Former presidential candidate and human rights lawyer, Khaled Ali, criticized the lack of transparency in the negotiations of reconciliation between the Egyptian government and businessmen accused of corruption and graft.
In an interview with Aswat Masriya, Khaled Ali said that the so called reconciliation is in fact a whitewash.
"Reconciliations should take place in complete transparency," he said commenting on the government's plan to accept half the amount of the smuggled money that some businessmen are being tried for in exchange for dropping the charges, "This is not reconciliation...this is a cover up for corruption, thus it is corrupt."
Government officials and the ruling Muslim Brotherhood have announced negotiations with fugitive convicted businessmen and former officials in the era of the ouster president Hosni Mubarak to settle corruption charges for an undetermined sum of money.
The government claims that such reconciliations are essential to reassure businessmen on the investment atmosphere in Egypt.
Egypt's economy has suffered a collapse since the toppling of Mubarak two years ago.
Ali criticized a legal amendment approved by the government lat week, by virtue of which the reconciliation with the fugitive businessmen is a possibility. He said that this step is a message from the Muslim Brotherhood to the west that their government is part of the neoliberal policies.
He added that it also sends a message to the international community that corruption is still ongoing in Egypt, saying, "Corrupt regimes only bring about corrupt businessmen."
The former presidential candidate said the Brotherhood's policies are a reproduction of the policies of the ousted regime, violating the right of citizens to knowledge.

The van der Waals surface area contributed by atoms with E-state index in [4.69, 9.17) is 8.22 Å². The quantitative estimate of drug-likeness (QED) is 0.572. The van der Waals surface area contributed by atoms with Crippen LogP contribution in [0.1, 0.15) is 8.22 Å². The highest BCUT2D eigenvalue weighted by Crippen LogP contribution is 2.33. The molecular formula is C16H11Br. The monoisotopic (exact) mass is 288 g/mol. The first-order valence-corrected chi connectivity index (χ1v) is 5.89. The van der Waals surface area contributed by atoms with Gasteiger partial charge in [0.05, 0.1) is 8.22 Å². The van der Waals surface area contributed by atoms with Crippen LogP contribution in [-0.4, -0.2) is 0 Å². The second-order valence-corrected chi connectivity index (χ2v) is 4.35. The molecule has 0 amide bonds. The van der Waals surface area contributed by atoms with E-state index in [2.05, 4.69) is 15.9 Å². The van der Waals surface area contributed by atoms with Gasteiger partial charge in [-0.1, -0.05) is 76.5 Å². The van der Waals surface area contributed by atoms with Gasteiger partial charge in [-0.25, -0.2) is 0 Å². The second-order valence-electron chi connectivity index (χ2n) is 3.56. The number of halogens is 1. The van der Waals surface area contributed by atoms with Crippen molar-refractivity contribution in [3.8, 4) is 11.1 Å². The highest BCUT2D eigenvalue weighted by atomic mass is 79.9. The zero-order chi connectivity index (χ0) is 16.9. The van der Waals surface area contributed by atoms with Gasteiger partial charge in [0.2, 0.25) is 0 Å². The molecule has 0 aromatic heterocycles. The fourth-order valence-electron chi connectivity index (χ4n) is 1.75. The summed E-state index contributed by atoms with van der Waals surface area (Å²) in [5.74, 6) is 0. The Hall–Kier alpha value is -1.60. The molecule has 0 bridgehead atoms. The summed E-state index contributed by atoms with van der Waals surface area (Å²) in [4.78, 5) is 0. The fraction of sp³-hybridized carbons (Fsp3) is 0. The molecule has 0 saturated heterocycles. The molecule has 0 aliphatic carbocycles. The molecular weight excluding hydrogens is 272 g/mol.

Ali said that the courts have annulled many of the privatization contracts signed prior to the uprising, explaining that the property of three companies is back to the public sector.
"Our role as citizens and humanists is to confront the corruption that occurred in the privatization process," Ali said
Commenting on the government's reluctance to re-run the companies restored to the public sector, he said, "It only reveals the government's bias against the public sector."
Ali considers the government's insistence upon receiving a loan from the International Monetary Fund (IMF) is but walking in the same path as Mubarak's regime.
He has filed a lawsuit to demand that the government announce the details of the IMF agreement.
The human rights lawyer said President Mohamed Mursi does not offer any new solutions to Egypt's economic problems.
He added that the assaults and accusations that the workers in Alexandria are subjected to sheds the light on the government's bias towards the interest of businessmen.
The security forces have dispersed by force a workers sit-in in a factory in Alexandria and detained dozens of workers, accusing them of holding hostages.
The police have also arrested workers for holding a strike in another factory in Alexandria.
"There is a message to the working class in the most recent attack on the workers in Alexandria; either you accept being used and violence or you are faced with prison and defamation," Khaled Ali said.